Monday, September 24, 2012

Missed Opportunities In Robert Zimmerman's Apology...

He had a message and he chose to come to Fox 11's Good Day LA to give it.   The message was an apology written months ago, tweaked over the course of time, but delivered succinctly today.  “Less is more,” laser focus, and cause no damage were apparent tenants to the PR strategy.  His written apology and even his interview seemed to echo the philosophy that less said, less damage. But in his efforts to do no harm did he miss opportunities to influence the court of public opinion?

The George Zimmerman case (or Trayvon Martin case depending on your vantage point) has become the quintessential race case of the century.  The divisiveness of race is not just amongst the public but the players as well.   Prosecutor Angela Corey articulated from the beginning that this was a killing that was motivated by race.  On the flip side, others believe that it’s the media that made this case of race—a theory seemingly supported by the news organization that edited the tapes of the 911 call.

The Zimmerman family has their view as expressed by RobertZimmerman on Good Day LA -- George Zimmerman is not a racist, not a murderer and acted in self defense.  Robert Zimmerman says he believes in the “system” and no wonder why—his brother is enjoying freedom out of on bail, the defense was able to get a judge recused, and he has a legal team working around the clock both virtually and in realtime. But if you really believe that the justice system is about exposing the truth does today’s apology illuminate what actually happened on Feb 27, 2011?  Are we any closer to the truth? Or have we just witnessed the Zimmerman family attempting to gauge the temperature of the public with a little toe dip in the LA Court of public opinion?   Here is the missed opportunity: when the facts are hot and you deliver cool you miss an opportunity to change the temperature.

What today did do was offer us a glimpse of what may be yet to come.  Robert, who is a near double of George, was as poised as George was during bail hearing number one.  He was mild mannered, spoke in a low tone, and didn’t so much as flinch, blink, or utter one “ummm.”  If I was a betting woman, I’d put money that the Robert Zimmerman we say today on Good Day LA will be a very similar George Zimmerman come the Stand Your Ground hearing in 2013.  While a little bizarre, he will be tough to move, difficult to hate, and will remain as calm, cool and collected as his older bro.  But remember, there are no read statements and controlling parameters of an interview in the court of law.  There is cross examination, impeachment, and bad acts that will come to play.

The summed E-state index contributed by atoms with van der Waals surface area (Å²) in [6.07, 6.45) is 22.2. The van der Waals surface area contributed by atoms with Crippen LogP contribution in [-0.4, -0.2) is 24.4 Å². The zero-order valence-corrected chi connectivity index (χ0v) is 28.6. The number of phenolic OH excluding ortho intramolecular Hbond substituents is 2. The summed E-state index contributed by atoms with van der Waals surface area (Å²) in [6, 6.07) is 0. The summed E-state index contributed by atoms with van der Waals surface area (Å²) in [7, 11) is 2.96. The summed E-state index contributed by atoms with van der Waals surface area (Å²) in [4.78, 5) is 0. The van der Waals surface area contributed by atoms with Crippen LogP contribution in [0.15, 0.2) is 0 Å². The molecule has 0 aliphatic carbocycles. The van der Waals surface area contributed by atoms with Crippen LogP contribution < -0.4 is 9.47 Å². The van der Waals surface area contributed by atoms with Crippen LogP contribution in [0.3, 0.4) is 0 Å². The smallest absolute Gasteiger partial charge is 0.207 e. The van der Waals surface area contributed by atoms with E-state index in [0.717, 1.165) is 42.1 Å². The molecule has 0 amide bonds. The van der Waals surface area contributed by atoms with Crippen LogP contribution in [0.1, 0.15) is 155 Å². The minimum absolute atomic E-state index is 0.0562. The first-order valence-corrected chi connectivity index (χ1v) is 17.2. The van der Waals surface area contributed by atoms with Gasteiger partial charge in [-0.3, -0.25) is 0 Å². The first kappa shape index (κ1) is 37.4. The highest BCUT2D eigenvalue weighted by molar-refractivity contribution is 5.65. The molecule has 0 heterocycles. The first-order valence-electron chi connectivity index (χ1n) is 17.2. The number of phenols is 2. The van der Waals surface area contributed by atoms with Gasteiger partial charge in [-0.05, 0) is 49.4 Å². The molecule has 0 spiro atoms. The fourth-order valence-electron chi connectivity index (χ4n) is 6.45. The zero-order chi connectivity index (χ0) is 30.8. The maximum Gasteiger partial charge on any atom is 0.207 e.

But did Robert Zimmerman seem truthful?  Will George?  Truth matters.  It’s what this case will rise and fall on.  And ultimately decisions will be based on the version of the truth presented by GeorgeZimmerman and whether his rendition is deemed credible.  There is no other he to the “he said” as he Trayvon is dead.  So in order to reach conclusions we are looking to things far outside of the case to determine credibility.  We look at what is said in court, representations made to lawyers about funds from a website, and now we can include his brother Robert’s apology. This interview, though may seem unmoving, says well scripted, well poised answers don’t enhance credibility. Blunt honesty, admissions of error, and humanness do. Another missed opportunity.

And finally I felt like something was missing? How can you be calm, cool, and collected if you believe you were acting in self defense and are accused of murder?  Wouldn’t you be a little irate?  You heard Robert Zimmerman say that George had the crap beaten out of him to the point where his ears were bleeding for a day after the alleged attack yet his brother still can offer an apology.  On the flip side, if the Zimmermans are truly apologizing where was the telltale sign of remorse--empathy?  Where was the acknowledgement of the one undisputed reality—that Trayvon Martin died at the hands of George Zimmerman .  This was not a case of “passing away” like Robert stated.   Either way got neither adamant self defense nor heartfelt apology.  For a case that is all about emotion, it was the one ingredient that was absent here today.  Robert Zimmerman missed the opportunity to show us the behind the curtain, give us the real deal, and make us want to accept his apology.

I have not heard one person say that they were swayed or moved by Robert Zimmerman and his apology.  I supposed if “cause no harm” was the only goal (which I doubt it was) maybe just that and only that was accomplished.